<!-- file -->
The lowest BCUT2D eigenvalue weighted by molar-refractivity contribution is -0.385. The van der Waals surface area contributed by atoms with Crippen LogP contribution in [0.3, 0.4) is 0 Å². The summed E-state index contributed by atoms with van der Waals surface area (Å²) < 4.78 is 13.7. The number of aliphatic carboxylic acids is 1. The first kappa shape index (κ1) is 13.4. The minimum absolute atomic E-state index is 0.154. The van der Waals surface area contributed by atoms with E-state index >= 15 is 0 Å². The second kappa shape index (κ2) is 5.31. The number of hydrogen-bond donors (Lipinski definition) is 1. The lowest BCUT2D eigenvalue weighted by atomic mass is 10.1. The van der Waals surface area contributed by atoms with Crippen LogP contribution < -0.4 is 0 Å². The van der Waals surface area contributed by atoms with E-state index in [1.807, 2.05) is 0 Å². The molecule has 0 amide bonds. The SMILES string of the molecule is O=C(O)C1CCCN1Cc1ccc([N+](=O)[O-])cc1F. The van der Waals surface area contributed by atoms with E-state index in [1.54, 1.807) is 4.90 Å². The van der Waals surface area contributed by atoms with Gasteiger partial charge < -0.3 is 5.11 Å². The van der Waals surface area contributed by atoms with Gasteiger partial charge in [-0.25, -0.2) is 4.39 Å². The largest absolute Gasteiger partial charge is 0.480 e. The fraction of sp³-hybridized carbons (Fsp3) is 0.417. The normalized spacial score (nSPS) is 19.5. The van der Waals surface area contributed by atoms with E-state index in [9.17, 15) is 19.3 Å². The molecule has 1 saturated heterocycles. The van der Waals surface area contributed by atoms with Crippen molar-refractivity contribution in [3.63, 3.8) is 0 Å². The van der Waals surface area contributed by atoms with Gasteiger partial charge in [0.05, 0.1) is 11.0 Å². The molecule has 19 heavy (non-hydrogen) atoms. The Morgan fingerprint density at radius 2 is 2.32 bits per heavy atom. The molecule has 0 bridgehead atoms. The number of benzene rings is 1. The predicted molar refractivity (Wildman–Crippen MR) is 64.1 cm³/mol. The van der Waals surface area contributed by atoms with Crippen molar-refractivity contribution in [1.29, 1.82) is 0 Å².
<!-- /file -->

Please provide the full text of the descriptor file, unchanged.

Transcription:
The lowest BCUT2D eigenvalue weighted by molar-refractivity contribution is -0.385. The van der Waals surface area contributed by atoms with Crippen LogP contribution in [0.3, 0.4) is 0 Å². The summed E-state index contributed by atoms with van der Waals surface area (Å²) < 4.78 is 13.7. The number of aliphatic carboxylic acids is 1. The first kappa shape index (κ1) is 13.4. The minimum absolute atomic E-state index is 0.154. The van der Waals surface area contributed by atoms with E-state index >= 15 is 0 Å². The second kappa shape index (κ2) is 5.31. The number of hydrogen-bond donors (Lipinski definition) is 1. The lowest BCUT2D eigenvalue weighted by atomic mass is 10.1. The van der Waals surface area contributed by atoms with Crippen LogP contribution < -0.4 is 0 Å². The van der Waals surface area contributed by atoms with E-state index in [1.807, 2.05) is 0 Å². The molecule has 0 amide bonds. The SMILES string of the molecule is O=C(O)C1CCCN1Cc1ccc([N+](=O)[O-])cc1F. The van der Waals surface area contributed by atoms with E-state index in [1.54, 1.807) is 4.90 Å². The van der Waals surface area contributed by atoms with Gasteiger partial charge < -0.3 is 5.11 Å². The van der Waals surface area contributed by atoms with Gasteiger partial charge in [-0.25, -0.2) is 4.39 Å². The largest absolute Gasteiger partial charge is 0.480 e. The fraction of sp³-hybridized carbons (Fsp3) is 0.417. The normalized spacial score (nSPS) is 19.5. The van der Waals surface area contributed by atoms with E-state index in [9.17, 15) is 19.3 Å². The molecule has 1 saturated heterocycles. The van der Waals surface area contributed by atoms with Crippen molar-refractivity contribution in [3.63, 3.8) is 0 Å². The van der Waals surface area contributed by atoms with Gasteiger partial charge in [0.05, 0.1) is 11.0 Å². The molecule has 19 heavy (non-hydrogen) atoms. The Morgan fingerprint density at radius 2 is 2.32 bits per heavy atom. The molecule has 0 bridgehead atoms. The number of benzene rings is 1. The predicted molar refractivity (Wildman–Crippen MR) is 64.1 cm³/mol. The van der Waals surface area contributed by atoms with Crippen molar-refractivity contribution in [1.29, 1.82) is 0 Å².